Friday, February 15, 2013

Sherman Maxwell: The First Black Sportscaster

Before we all loved "Boo-yah!" by Stuart Scott. Before Greg Gumbel and Fred Hickman became pioneers at ESPN and CNN, respectively. Before OJ Simpson was on Monday Night Football. There was Sherman "Jocko" Maxwell, the first recorded Black sportscaster in history.

Maxwell got his start in 1929 doing a 5-minute weekly radio sports report on WNJR in Newark, New Jersey. Despite being turned down 25 times, his persistence was rewarded and soon he became all around the state. He expanded to do radio on WHOM and WRNY in the 30's and 40's and he devoted his energy to his love of baseball.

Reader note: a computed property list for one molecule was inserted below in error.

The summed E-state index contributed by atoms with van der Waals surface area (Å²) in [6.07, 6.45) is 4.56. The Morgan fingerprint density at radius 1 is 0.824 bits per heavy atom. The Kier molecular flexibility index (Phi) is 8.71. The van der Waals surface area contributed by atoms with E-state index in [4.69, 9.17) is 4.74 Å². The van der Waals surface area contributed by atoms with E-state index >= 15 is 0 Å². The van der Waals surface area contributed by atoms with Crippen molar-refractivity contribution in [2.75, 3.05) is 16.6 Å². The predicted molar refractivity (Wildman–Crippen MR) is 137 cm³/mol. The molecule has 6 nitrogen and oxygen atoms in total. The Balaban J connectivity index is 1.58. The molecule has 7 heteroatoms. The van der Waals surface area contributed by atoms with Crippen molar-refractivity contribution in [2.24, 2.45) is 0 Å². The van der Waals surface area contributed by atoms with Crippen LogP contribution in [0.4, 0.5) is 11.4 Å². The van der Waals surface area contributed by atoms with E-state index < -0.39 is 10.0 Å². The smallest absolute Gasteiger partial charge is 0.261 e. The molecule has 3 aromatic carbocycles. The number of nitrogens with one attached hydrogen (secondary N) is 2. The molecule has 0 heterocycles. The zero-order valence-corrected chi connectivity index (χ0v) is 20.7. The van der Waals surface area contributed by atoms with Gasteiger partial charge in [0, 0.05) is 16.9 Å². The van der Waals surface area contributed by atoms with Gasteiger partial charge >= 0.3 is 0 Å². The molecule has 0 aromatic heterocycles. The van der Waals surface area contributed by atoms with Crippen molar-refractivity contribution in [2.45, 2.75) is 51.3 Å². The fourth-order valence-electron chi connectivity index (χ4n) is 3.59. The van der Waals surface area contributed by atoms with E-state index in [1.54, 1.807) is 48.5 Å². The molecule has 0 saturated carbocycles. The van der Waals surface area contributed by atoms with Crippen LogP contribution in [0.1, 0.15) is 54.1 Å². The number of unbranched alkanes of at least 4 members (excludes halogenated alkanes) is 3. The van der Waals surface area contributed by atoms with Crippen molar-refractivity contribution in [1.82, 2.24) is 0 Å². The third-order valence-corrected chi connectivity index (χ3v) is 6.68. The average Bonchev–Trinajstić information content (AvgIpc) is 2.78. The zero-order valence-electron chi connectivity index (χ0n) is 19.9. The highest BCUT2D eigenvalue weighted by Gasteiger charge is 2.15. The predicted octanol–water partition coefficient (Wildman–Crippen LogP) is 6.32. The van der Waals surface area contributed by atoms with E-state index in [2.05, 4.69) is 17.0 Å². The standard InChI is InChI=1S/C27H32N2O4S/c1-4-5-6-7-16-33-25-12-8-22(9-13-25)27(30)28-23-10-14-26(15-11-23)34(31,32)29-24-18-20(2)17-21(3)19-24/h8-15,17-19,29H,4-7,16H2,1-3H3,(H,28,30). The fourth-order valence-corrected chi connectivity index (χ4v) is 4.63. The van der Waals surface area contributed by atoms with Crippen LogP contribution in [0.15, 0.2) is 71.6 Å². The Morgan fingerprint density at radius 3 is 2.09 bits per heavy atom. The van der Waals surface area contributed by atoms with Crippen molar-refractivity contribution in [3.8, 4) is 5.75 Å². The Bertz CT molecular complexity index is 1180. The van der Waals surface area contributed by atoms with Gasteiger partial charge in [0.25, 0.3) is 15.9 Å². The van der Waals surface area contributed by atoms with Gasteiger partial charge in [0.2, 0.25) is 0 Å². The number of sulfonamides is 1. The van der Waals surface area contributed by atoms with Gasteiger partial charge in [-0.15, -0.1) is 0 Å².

With the Negro Leagues in full swing at that time, he would call games on the radio and even served as the PA announcer for the Newark Eagles. He'd also submit game stories since the Newark Star-Ledger didn't send anyone to cover Negro League games and eventually wrote a column in Baseball Digest

Maxwell stayed in radio until 1967. He was inducted into the Newark Athletic Hall of Fame and died in 2008 at the age of 100. As the great Sam Lacy was a pioneer for me and so many others in print, Maxwell made waves for future Black sportscasters in radio and television. His stories and recordkeeping would prove crucial to preserving the history of the Negro Leagues as time passed.

To Mr. Maxwell, I say thank you.

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